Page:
RELIGIONS: Mostly Christians with 83% of the population Roman Catholic while there are also Protestant minorities. Other religious minorities include Jews and Muslims.

LANGUAGES: The official language is Italian which is spoken by 94% of the population. Each region has its own dialect and other minority languages include Sardinian, Rhaetian, German and French.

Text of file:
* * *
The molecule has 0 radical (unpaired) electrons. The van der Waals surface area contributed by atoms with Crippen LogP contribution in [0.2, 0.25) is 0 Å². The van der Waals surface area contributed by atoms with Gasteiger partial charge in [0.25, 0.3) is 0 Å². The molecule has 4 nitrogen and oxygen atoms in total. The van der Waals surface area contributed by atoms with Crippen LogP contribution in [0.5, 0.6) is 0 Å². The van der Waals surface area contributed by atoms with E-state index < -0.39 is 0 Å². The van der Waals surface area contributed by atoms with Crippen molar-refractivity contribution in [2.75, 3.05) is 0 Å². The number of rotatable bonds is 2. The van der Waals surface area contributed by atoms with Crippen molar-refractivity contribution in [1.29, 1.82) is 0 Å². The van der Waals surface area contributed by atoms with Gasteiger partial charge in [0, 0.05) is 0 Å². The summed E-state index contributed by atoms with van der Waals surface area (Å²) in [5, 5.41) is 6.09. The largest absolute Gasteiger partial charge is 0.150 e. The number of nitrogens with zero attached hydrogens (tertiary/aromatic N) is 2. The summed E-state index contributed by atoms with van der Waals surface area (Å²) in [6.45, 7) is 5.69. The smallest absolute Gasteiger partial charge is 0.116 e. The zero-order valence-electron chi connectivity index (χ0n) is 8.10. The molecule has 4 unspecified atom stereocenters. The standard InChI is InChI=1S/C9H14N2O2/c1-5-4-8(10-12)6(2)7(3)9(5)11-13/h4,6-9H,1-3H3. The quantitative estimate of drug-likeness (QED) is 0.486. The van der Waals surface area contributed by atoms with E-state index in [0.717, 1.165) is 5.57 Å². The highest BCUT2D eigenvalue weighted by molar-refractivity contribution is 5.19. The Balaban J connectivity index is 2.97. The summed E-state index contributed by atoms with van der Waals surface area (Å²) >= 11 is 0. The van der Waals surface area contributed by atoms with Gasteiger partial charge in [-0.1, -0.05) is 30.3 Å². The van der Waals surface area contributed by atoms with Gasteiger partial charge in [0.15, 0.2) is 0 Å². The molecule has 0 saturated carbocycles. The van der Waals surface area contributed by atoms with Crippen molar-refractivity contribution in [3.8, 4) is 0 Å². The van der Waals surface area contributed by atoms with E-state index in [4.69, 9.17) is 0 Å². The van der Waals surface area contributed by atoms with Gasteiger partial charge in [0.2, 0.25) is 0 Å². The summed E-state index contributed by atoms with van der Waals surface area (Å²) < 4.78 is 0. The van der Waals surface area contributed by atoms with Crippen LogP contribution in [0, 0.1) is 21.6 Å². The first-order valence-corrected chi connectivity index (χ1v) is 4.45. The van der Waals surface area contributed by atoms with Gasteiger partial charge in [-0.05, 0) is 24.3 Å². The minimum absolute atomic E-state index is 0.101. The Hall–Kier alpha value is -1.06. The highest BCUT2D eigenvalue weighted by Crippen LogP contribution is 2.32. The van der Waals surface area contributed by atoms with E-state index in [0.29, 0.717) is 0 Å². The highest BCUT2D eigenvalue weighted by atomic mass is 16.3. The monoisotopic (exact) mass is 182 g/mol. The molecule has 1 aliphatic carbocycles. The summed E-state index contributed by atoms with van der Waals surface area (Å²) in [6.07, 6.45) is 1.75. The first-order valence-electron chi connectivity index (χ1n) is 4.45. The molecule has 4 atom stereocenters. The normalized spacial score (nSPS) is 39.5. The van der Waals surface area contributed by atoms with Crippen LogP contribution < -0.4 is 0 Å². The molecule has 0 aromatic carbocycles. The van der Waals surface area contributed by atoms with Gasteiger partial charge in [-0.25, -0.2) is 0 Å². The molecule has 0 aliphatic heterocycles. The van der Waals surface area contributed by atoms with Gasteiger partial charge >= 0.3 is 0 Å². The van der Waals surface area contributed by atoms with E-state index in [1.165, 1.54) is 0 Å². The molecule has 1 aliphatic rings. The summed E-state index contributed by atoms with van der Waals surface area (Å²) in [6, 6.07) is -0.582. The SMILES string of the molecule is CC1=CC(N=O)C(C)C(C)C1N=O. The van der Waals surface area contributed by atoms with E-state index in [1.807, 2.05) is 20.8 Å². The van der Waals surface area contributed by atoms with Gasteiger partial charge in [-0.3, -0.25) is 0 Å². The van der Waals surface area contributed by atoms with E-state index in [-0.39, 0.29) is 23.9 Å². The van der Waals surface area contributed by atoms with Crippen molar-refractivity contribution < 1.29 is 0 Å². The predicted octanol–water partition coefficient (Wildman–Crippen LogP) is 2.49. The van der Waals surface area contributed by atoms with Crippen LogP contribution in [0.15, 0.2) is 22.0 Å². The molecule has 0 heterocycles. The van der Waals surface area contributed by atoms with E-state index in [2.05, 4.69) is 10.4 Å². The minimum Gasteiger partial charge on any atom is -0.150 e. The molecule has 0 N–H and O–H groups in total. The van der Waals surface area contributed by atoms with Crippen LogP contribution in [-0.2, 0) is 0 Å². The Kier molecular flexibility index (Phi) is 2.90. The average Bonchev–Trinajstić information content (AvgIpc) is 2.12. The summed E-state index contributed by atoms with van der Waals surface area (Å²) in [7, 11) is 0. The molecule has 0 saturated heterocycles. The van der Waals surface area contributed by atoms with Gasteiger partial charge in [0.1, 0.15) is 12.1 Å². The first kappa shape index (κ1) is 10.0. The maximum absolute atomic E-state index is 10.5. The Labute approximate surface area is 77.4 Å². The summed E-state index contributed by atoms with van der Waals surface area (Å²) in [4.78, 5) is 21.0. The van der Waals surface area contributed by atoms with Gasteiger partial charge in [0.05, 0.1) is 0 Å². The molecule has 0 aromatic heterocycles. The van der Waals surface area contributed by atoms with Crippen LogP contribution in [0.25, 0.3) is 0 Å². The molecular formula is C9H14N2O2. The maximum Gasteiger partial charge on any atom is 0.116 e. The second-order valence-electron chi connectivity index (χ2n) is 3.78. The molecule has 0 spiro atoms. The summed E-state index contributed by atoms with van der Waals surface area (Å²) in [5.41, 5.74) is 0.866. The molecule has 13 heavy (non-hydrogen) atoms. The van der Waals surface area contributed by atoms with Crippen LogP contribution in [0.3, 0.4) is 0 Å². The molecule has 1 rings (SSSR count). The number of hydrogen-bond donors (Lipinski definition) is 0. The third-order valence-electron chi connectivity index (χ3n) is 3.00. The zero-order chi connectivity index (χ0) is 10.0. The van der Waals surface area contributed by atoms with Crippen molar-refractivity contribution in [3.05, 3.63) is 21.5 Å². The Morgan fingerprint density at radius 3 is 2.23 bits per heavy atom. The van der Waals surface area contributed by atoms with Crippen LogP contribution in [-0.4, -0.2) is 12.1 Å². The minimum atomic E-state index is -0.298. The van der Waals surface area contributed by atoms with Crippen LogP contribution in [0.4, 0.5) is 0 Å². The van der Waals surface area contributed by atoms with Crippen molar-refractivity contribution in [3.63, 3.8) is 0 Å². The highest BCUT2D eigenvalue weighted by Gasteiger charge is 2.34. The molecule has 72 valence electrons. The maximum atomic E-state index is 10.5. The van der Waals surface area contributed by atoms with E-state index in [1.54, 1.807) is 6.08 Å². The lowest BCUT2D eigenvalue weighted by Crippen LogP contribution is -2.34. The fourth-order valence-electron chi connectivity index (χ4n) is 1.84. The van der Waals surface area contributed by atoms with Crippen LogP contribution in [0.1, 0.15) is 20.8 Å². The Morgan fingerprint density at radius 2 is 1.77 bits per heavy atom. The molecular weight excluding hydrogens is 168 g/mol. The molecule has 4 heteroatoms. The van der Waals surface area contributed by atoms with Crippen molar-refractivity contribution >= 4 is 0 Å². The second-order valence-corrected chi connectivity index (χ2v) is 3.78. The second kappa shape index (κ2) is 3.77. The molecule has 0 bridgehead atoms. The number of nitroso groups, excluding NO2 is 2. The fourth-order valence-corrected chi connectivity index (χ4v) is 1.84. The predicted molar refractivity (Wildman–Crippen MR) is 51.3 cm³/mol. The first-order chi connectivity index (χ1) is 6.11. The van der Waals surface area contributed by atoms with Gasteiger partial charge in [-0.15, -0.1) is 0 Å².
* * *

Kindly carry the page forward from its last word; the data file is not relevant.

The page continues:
EDUCATION: Aged 25 or over and having attained: no formal schooling 19.3%, primary 47.4%, lower secondary 18.0%, upper secondary 11.2%, higher 4.1% (1981). Literacy; literate population aged 15 or over 47,507,000 or 97.1% (1990).